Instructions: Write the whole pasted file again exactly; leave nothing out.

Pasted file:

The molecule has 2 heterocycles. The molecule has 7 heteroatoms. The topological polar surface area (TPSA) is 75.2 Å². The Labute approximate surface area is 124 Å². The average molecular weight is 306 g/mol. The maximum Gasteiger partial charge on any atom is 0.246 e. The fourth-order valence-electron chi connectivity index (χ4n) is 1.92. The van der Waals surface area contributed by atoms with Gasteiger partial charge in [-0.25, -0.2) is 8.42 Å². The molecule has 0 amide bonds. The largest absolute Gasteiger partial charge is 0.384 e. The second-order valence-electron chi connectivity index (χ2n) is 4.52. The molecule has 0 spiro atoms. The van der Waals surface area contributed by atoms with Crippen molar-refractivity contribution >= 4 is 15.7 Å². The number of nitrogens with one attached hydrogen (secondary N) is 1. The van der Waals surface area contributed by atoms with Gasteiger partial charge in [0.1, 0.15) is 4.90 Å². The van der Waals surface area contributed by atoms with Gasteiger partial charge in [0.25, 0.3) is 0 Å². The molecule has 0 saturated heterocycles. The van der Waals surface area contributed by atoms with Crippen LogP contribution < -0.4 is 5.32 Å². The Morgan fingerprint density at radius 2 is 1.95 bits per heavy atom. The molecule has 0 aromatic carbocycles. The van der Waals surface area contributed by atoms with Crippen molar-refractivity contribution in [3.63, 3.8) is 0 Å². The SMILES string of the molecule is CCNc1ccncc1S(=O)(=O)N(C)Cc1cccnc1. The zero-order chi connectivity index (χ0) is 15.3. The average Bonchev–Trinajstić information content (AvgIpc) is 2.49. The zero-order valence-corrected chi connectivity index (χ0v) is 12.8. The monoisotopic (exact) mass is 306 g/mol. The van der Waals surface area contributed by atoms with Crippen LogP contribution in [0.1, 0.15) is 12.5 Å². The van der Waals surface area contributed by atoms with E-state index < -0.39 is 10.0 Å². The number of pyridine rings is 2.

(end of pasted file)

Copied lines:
The molecule has 2 heterocycles. The molecule has 7 heteroatoms. The topological polar surface area (TPSA) is 75.2 Å². The Labute approximate surface area is 124 Å². The average molecular weight is 306 g/mol. The maximum Gasteiger partial charge on any atom is 0.246 e. The fourth-order valence-electron chi connectivity index (χ4n) is 1.92. The van der Waals surface area contributed by atoms with Gasteiger partial charge in [-0.25, -0.2) is 8.42 Å². The molecule has 0 amide bonds. The largest absolute Gasteiger partial charge is 0.384 e. The second-order valence-electron chi connectivity index (χ2n) is 4.52. The molecule has 0 spiro atoms. The van der Waals surface area contributed by atoms with Crippen molar-refractivity contribution >= 4 is 15.7 Å². The number of nitrogens with one attached hydrogen (secondary N) is 1. The van der Waals surface area contributed by atoms with Gasteiger partial charge in [0.1, 0.15) is 4.90 Å². The van der Waals surface area contributed by atoms with Gasteiger partial charge in [0.25, 0.3) is 0 Å². The molecule has 0 saturated heterocycles. The van der Waals surface area contributed by atoms with Crippen LogP contribution < -0.4 is 5.32 Å². The Morgan fingerprint density at radius 2 is 1.95 bits per heavy atom. The molecule has 0 aromatic carbocycles. The van der Waals surface area contributed by atoms with Crippen molar-refractivity contribution in [3.63, 3.8) is 0 Å². The SMILES string of the molecule is CCNc1ccncc1S(=O)(=O)N(C)Cc1cccnc1. The zero-order chi connectivity index (χ0) is 15.3. The average Bonchev–Trinajstić information content (AvgIpc) is 2.49. The zero-order valence-corrected chi connectivity index (χ0v) is 12.8. The monoisotopic (exact) mass is 306 g/mol. The van der Waals surface area contributed by atoms with Crippen LogP contribution in [0.1, 0.15) is 12.5 Å². The van der Waals surface area contributed by atoms with E-state index < -0.39 is 10.0 Å². The number of pyridine rings is 2.